Rise up, Mrs. Oakley, you are not alone! Mary Ruefle exclaims at the end of County Fair, a sad yet comic poem about a woman who loses in all seven categories of a baked goods competition.
Here was a writer who absorbed and transcended aspects related to the most salient literary movements in European literature from the first half of the 20th century.
In 1936, the great Spanish poet Miguel Hernández wrote: I am tired of so much pure and minor art . . . I dont care for the puny voice that goes in ecstasy standing before a poplar, that fires off four little verses and believes that now everything has been done in poetry.
Theres nothing good about ill-timed death, Kathleen Ossip asserts in Oh, wow, mausoleums, the final poem in The Do-Over, the poets third book of poems. Nor about the death of love. That poetry glamorizes them disturbs me. Plainspoken and unsentimental, this passage typifies the tone and subject of Ossips newest collection, a bold procession of elegiac meditations and ode-like gestures that never hide behind gossamer veils of rhetoric to soften unforgiving truths.
Distinguished for both supple, vigorous movements of language and a restless, sometimes searing honesty, Klein’s style is unmistakably his own. Whether a compact verse poem or a longer-scale scene from one of his memoirs, his work vibrates with an almost devastating energy that is a natural extension of his physical presence.
Terese Svoboda is one of few contemporary American writers who possess a global consciousness. From 1987’s All Aberration to 2013’s Dogs are Not Cats, each of her six previous poetry collections captures what is claimed in the final sentence of “The Dead Dance” from Laughing Africa (1990).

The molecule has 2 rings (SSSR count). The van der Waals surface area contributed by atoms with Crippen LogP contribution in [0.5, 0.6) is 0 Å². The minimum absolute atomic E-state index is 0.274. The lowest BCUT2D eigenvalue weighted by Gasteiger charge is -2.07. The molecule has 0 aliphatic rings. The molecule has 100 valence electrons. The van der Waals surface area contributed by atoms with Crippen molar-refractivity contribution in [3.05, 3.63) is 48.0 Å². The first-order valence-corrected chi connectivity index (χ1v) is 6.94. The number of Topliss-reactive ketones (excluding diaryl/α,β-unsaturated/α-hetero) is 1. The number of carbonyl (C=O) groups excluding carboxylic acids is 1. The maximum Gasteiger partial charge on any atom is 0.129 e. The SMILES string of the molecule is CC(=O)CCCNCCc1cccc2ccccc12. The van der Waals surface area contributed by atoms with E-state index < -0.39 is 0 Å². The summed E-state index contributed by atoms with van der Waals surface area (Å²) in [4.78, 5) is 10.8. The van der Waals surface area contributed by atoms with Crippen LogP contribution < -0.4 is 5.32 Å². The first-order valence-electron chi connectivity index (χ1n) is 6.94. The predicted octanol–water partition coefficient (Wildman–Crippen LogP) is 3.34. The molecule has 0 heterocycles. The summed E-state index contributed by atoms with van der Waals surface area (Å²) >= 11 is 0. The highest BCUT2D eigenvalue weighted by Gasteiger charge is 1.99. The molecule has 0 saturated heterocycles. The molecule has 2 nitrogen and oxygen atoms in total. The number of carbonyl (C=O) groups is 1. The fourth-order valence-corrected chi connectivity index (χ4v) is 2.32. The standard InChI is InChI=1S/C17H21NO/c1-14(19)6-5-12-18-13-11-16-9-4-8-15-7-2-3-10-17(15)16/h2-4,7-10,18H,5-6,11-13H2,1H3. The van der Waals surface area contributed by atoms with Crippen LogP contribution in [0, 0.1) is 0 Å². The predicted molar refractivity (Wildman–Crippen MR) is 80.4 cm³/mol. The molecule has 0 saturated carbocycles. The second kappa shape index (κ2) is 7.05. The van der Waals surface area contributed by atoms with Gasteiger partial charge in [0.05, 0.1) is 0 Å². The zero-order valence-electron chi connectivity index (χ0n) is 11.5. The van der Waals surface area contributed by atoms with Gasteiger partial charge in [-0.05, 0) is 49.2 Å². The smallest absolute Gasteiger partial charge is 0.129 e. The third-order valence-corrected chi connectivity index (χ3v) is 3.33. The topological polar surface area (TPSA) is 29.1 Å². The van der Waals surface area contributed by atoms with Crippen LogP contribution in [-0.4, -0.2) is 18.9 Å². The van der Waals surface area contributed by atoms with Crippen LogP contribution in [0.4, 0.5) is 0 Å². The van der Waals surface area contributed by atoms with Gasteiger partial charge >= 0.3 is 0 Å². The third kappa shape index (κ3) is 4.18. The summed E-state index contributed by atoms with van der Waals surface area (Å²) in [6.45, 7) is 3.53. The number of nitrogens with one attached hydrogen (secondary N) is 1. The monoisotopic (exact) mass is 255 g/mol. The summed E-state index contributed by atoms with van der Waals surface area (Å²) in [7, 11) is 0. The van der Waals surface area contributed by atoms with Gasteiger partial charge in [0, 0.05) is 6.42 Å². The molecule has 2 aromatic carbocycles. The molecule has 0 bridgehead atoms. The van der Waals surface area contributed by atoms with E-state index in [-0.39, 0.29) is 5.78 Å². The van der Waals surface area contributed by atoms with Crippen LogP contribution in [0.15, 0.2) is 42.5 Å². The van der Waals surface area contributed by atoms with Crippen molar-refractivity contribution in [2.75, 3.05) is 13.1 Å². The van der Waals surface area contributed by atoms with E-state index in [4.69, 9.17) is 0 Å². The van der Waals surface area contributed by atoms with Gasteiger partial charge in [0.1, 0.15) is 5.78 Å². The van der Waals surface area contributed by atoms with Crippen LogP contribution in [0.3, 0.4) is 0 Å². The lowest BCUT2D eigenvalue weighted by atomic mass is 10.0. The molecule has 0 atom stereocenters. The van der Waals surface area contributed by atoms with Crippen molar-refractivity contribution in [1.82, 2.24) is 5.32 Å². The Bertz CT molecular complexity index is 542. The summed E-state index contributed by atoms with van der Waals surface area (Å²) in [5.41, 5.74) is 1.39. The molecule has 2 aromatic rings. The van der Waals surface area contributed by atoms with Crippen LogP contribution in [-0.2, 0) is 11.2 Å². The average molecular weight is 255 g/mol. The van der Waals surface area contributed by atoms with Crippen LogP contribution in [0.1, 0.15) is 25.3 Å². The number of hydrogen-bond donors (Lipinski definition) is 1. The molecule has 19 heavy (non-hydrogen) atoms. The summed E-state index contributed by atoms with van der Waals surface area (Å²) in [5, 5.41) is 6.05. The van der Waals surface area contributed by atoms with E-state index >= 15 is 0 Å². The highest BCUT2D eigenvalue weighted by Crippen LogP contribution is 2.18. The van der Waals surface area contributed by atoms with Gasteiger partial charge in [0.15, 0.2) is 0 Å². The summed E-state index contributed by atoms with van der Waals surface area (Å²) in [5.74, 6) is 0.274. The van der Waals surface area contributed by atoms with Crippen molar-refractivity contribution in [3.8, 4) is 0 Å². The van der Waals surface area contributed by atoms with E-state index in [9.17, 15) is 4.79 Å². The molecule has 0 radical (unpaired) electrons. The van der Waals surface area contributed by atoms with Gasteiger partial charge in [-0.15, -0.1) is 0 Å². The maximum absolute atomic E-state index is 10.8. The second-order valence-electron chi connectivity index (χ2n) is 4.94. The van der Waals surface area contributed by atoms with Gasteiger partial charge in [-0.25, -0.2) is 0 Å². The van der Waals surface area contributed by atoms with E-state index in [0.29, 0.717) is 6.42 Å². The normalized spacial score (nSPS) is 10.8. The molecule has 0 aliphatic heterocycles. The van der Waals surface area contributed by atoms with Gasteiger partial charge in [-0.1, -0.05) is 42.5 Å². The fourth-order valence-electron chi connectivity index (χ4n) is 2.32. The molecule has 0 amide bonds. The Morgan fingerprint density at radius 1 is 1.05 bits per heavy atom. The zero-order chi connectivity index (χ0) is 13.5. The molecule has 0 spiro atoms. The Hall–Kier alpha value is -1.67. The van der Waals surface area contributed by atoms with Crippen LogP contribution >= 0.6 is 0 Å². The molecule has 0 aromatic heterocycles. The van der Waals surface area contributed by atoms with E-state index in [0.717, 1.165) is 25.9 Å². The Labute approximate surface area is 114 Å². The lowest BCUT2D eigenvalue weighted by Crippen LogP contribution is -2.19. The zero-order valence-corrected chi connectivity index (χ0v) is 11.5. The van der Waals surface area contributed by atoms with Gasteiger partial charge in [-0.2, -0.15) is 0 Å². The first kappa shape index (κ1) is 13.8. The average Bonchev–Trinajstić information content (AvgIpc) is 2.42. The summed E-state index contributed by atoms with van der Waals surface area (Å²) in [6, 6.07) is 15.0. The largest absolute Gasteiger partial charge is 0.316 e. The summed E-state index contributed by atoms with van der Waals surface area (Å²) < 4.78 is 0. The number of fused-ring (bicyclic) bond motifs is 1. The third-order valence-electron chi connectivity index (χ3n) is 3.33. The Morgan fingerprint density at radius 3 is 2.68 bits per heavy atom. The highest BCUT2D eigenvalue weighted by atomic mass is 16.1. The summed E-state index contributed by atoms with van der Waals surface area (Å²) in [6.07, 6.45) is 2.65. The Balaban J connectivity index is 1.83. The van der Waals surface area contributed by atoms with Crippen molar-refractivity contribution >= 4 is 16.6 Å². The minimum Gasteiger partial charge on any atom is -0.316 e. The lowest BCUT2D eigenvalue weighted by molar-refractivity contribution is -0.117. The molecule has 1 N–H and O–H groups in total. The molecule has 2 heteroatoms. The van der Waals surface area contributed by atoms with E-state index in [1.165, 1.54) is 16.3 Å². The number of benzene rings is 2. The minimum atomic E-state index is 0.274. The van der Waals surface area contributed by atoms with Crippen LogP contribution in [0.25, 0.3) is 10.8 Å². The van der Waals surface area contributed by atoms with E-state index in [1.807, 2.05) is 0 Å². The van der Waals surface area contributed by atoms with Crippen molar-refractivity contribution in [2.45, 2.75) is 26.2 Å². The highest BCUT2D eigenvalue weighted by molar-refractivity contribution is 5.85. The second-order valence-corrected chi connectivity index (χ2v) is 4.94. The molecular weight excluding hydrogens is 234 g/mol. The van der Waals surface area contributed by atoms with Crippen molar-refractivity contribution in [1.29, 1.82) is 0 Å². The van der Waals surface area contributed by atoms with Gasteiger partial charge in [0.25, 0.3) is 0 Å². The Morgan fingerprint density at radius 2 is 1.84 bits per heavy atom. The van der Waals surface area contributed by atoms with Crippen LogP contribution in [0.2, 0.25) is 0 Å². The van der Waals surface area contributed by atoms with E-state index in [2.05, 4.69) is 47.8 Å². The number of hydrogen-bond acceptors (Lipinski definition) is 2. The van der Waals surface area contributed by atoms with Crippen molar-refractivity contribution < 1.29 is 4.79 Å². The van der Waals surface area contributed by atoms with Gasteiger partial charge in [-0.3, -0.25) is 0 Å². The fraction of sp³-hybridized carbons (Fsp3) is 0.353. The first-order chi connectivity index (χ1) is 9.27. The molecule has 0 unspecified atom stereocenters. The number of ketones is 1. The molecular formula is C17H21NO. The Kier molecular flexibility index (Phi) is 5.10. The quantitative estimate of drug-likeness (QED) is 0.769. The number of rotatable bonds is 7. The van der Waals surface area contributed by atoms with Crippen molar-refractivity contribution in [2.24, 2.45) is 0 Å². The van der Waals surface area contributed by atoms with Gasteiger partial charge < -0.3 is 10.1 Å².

Tony Leuzzi and Tod Marshall have never met, but their work has been in conversation since 2012, when Leuzzi finished Passwords Primeval,his book-length collection of interviews with contemporary poets. Marshall had worked on a similar project from 1991 2002; his book, Range of the Possible, explored the same genre: the meticulously researched literary interview.
When Bill Knott’s death at the age of seventy-four was reported on March 12, 2014, a number of friends, fans, and professional associates questioned the truth of the story.
In the James Kriegsmann, Jr. photograph that adorns the cover of Second Nature, Patricia Carlin’s new collection of poetry, a grafted orange tree laden with fruit rises from a square of dirt among cobblestones.
“That’s an awful lot of me,” Kevin Killian observed when I sent him proofs of the interview that follows this introduction—“Do we need it all?” On the surface, such candid self-effacement seems unlikely in a writer whose work is so searching and confident, but Killian’s apparent lack of ego may be connected to his fascination with makeshift art.